Movie Quote of the Day:
“Take off your vest. You like Aladdin.”
– Evan, Superbad (2007)
Congratulations to the Chicago Blackhawks who won the Stanley Cup last night, defeating the Tampa Bay Lightning in six games.
This makes the third Stanley Cup championship that the Chicago Blackhawks have won in the last six seasons (2010, 2013, 2015). The last time an NHL team accomplished that was the Detroit Red Wings from 1997-2002. Detroit won three championships in six years (1997, 1998, 2002), just like Chicago.
This intrigued me to write this article because there’s become less dynasties in the NHL. From the years 1991 to 2015, only two organizations have had “dynasties” and they combined for six championships in the last 25 NHL seasons.
In my opinion, to categorize a “dynasty” I think a sports team has to win at least three championships. Whether that’s in a row, or over span of years. For example, three championships in four years, five years, six years, etc. I also consider championship appearances to count toward a dynasty. As long as that team wins at least three championships in the process.
Before I list my definition of NHL dynasties, I need to explain that I didn’t choose any NHL dynasties prior to 1967. The reason for that is because in 1967 the NHL had a major expansion. The effect of the expansion was that the league doubled in size. Prior to the 1967 expansion, the NHL only had six teams (Boston Bruins, Chicago Blackhawks, Detroit Red Wings, Montreal Canadiens, New York Rangers, and Toronto Maple Leafs).
List of other notable NHL Dynasties:
• Length of Dynasty: 8 seasons (1983-1990)
• Stanley Cup Appearances: 6
• Titles Won: 5 (1984, 1985, 1987, 1988, 1990)
• Length of Dynasty: 12 seasons (1968-1979)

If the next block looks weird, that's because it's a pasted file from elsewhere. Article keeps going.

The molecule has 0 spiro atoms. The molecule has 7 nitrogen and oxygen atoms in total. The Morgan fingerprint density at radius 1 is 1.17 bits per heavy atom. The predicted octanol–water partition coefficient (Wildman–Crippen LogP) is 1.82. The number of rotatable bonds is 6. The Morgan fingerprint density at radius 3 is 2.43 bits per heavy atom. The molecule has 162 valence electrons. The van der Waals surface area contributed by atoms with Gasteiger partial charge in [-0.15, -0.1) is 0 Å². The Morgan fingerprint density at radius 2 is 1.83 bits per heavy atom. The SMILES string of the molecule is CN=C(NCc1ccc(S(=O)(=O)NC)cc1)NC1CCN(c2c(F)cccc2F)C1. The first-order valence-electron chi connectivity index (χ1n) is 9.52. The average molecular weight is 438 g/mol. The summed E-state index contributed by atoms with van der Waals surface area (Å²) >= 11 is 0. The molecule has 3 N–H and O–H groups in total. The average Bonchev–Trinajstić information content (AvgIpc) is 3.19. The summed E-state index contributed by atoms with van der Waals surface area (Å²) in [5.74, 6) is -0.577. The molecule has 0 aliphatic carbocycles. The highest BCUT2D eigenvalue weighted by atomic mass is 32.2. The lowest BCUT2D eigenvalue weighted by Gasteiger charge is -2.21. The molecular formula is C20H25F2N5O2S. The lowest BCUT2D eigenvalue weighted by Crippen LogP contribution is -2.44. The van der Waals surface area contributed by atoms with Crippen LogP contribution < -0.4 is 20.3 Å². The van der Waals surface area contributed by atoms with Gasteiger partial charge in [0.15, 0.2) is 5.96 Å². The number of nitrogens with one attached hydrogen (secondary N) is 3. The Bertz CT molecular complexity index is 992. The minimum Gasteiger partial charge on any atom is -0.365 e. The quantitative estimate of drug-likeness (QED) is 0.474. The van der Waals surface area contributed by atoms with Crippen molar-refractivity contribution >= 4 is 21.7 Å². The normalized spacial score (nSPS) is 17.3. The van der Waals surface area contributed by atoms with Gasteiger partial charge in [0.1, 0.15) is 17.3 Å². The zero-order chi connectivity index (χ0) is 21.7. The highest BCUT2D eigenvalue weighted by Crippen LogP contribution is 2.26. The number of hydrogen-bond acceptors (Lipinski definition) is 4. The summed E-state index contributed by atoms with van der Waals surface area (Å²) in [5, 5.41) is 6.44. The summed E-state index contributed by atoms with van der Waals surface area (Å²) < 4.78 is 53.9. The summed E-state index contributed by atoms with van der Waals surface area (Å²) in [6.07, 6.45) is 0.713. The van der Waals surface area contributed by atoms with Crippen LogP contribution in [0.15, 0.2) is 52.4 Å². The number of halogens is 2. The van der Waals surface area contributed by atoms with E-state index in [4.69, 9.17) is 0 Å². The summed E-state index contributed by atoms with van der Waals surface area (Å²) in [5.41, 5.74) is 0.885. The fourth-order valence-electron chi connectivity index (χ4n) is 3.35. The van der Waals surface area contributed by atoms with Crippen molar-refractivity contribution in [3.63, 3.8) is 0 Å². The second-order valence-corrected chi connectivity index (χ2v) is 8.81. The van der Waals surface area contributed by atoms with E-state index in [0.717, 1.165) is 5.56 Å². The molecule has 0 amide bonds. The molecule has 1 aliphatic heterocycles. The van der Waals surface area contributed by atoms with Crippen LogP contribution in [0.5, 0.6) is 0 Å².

• Stanley Cup Appearances: 8
• Titles Won: 8 (1968, 1969, 1971, 1973, 1976-1979)
New York Islanders:
• Length of Dynasty: 5 seasons (1980-1984)
• Stanley Cup Appearances: 5
• Titles Won: 4 (1980-1983)
As you can see, prior to Detroit and Chicago, dynasties were more common the NHL. During a span of 24 NHL seasons, three different organizations won a combined 17 Stanley Cup championships and appeared in 19 Stanley Cup Finals. That’s a pretty big difference than the last 25 seasons.
Now, can Chicago keep it up?
I won’t completely rule it out, but it’s unlikely. I say this because the Chicago Blackhawks have an average age of 29.6 (third oldest in the NHL). I think Chicago might get another ring, but I’ll admit that I don’t know anything about hockey. I don’t follow hockey at all so I could be very wrong about this.
Teams to keep an eye on for the next NHL dynasty:
Los Angeles Kings are the most likely candidate. Los Angeles has already won two Stanley Cup championships in the last four seasons (2012 and 2014). They also have an average age of 27.9 (ninth youngest in the NHL). They have a lot of experience with a fairly young roster.
The next team I’ll mention is the team that just lost the Stanley Cup, the Tampa Bay Lightning. They just made the Stanley Cup Finals with a very young roster. The average age of Tampa Bay is 27.2 (second youngest in the NHL). Either Tampa Bay got hot at the right time, or they have a bright future.
Stanley Cup championships and appearances:
Average age of every NHL team:
Thanks for reading
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